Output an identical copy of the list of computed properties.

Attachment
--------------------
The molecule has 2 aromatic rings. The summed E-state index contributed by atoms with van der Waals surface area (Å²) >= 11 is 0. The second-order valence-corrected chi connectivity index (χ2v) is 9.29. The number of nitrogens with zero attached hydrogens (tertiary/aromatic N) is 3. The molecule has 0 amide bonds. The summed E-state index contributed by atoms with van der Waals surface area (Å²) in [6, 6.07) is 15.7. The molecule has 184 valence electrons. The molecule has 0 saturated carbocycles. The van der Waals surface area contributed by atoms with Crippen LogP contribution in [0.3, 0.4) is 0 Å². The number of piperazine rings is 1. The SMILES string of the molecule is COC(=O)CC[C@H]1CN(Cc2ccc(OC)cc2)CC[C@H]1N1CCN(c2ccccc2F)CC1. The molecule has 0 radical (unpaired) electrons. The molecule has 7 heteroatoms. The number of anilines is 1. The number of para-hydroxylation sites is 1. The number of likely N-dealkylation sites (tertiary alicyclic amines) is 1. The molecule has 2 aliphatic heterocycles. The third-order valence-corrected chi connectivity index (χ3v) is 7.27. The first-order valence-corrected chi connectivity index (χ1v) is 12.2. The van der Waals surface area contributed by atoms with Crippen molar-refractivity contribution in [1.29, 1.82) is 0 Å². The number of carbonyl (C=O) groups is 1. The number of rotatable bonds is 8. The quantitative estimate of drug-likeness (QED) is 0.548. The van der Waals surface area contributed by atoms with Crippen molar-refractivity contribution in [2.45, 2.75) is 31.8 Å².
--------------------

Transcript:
The molecule has 2 aromatic rings. The summed E-state index contributed by atoms with van der Waals surface area (Å²) >= 11 is 0. The second-order valence-corrected chi connectivity index (χ2v) is 9.29. The number of nitrogens with zero attached hydrogens (tertiary/aromatic N) is 3. The molecule has 0 amide bonds. The summed E-state index contributed by atoms with van der Waals surface area (Å²) in [6, 6.07) is 15.7. The molecule has 184 valence electrons. The molecule has 0 saturated carbocycles. The van der Waals surface area contributed by atoms with Crippen LogP contribution in [0.3, 0.4) is 0 Å². The number of piperazine rings is 1. The SMILES string of the molecule is COC(=O)CC[C@H]1CN(Cc2ccc(OC)cc2)CC[C@H]1N1CCN(c2ccccc2F)CC1. The molecule has 0 radical (unpaired) electrons. The molecule has 7 heteroatoms. The number of anilines is 1. The number of para-hydroxylation sites is 1. The number of likely N-dealkylation sites (tertiary alicyclic amines) is 1. The molecule has 2 aliphatic heterocycles. The third-order valence-corrected chi connectivity index (χ3v) is 7.27. The first-order valence-corrected chi connectivity index (χ1v) is 12.2. The van der Waals surface area contributed by atoms with Crippen molar-refractivity contribution in [1.29, 1.82) is 0 Å². The number of carbonyl (C=O) groups is 1. The number of rotatable bonds is 8. The quantitative estimate of drug-likeness (QED) is 0.548. The van der Waals surface area contributed by atoms with Crippen molar-refractivity contribution in [2.45, 2.75) is 31.8 Å².